Following the UK Government’s publication of their response to the consultation on ‘Data: a New Direction’, The Data Protection and Digital Information Bill was introduced to the UK Parliament this summer.  The UK Government herald the Bill as a means to harness post-Brexit freedoms to create an independent data protection framework. Whilst not an exhaustive commentary on the proposed reforms, we discuss some of the key changes.

Definition of personal data

One of the most notable changes proposed under the Bill is to the definition of personal data.  Whilst the core definition of personal data remains broadly unchanged under the proposals (i.e. “personal data relating to living individuals), the Bill narrows the definition on how a living individual will be an identifiable individual by either direct or indirect means by a controller or processor.

Under the proposals, there will essentially be a two-stage test as to whether data relates to an identifiable individual:

  • firstly, will the controller or processor (or other party) be able to identify the individual by reasonable means at the time of processing?; or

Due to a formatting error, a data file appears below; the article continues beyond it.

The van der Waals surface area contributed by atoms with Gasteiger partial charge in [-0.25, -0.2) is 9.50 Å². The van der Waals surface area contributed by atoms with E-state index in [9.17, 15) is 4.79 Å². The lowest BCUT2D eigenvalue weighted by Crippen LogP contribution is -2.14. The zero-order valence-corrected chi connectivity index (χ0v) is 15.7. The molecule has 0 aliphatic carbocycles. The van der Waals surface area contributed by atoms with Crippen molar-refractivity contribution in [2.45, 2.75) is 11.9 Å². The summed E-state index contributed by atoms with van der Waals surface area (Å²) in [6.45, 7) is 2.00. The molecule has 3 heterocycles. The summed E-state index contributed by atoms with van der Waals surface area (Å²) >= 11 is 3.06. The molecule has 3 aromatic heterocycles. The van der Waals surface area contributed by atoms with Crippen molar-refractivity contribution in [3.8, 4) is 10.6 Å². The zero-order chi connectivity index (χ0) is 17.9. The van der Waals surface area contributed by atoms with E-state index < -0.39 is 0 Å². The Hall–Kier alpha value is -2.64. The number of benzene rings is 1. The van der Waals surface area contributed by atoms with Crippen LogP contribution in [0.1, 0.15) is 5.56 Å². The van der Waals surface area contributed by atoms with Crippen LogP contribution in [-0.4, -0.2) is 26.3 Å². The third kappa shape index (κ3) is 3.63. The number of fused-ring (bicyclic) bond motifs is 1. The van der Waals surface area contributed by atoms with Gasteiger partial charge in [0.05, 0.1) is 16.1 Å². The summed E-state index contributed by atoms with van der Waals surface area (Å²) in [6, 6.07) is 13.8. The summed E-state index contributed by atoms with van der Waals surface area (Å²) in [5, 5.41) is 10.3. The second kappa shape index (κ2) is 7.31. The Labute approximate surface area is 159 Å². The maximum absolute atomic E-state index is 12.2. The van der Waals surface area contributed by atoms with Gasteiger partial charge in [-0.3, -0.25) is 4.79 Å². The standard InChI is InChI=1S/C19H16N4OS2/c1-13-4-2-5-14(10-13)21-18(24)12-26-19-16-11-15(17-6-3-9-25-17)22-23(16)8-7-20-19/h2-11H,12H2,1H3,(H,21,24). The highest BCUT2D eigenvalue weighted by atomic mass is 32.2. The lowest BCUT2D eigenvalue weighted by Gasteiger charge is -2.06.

• will the controller or processor know, or ought reasonably to know, that another person will, or is likely to, obtain the information as a result of the processing and the living individual will be identifiable by reasonable means at the time of processing.

The proposals seek to clarify that the identification of an individual will be restricted to an assessment by a processor or controller and not anyone else.

Lawful basis for processing

Legitimate interests is one of the conditions most commonly used by organisations to justify their data processing.  The Bill sets out a number of legitimate interests that represent lawful processing to help organisations seeking to rely on this as a lawful basis. These are:

  • processing is necessary for the performance of a task carried out in the public interest;
  • processing is necessary for national security, public security and defence;
  • processing is necessary for responding to national emergencies;
  • processing is necessary in detecting, investigating or preventing crime, or apprehending or prosecuting offenders;
  • processing is necessary in safeguarding vulnerable individuals (including children); and
  • processing is carried out for the purposes of democratic engagement (political campaigning).